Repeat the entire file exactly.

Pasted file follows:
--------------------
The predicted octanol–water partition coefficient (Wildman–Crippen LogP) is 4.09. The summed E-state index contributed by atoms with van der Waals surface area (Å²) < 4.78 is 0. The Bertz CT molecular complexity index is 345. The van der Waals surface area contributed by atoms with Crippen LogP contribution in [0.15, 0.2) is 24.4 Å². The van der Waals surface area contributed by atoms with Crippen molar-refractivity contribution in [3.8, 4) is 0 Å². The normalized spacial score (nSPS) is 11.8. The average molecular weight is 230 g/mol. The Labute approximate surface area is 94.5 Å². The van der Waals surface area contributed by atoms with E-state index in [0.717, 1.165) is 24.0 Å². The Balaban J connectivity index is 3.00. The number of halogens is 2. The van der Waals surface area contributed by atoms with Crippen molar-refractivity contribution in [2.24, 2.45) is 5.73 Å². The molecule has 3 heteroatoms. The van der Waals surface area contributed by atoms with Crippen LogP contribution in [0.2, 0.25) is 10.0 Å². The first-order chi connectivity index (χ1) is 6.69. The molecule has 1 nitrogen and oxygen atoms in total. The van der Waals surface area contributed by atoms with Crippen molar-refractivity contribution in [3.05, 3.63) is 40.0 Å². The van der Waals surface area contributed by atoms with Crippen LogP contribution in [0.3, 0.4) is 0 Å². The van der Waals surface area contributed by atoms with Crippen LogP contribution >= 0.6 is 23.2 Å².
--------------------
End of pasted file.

The predicted octanol–water partition coefficient (Wildman–Crippen LogP) is 4.09. The summed E-state index contributed by atoms with van der Waals surface area (Å²) < 4.78 is 0. The Bertz CT molecular complexity index is 345. The van der Waals surface area contributed by atoms with Crippen LogP contribution in [0.15, 0.2) is 24.4 Å². The van der Waals surface area contributed by atoms with Crippen molar-refractivity contribution in [3.8, 4) is 0 Å². The normalized spacial score (nSPS) is 11.8. The average molecular weight is 230 g/mol. The Labute approximate surface area is 94.5 Å². The van der Waals surface area contributed by atoms with E-state index in [0.717, 1.165) is 24.0 Å². The Balaban J connectivity index is 3.00. The number of halogens is 2. The van der Waals surface area contributed by atoms with Crippen molar-refractivity contribution in [2.24, 2.45) is 5.73 Å². The molecule has 3 heteroatoms. The van der Waals surface area contributed by atoms with Crippen LogP contribution in [0.2, 0.25) is 10.0 Å². The first-order chi connectivity index (χ1) is 6.69. The molecule has 1 nitrogen and oxygen atoms in total. The van der Waals surface area contributed by atoms with Crippen molar-refractivity contribution in [3.05, 3.63) is 40.0 Å². The van der Waals surface area contributed by atoms with Crippen LogP contribution in [0.3, 0.4) is 0 Å². The van der Waals surface area contributed by atoms with Crippen LogP contribution >= 0.6 is 23.2 Å².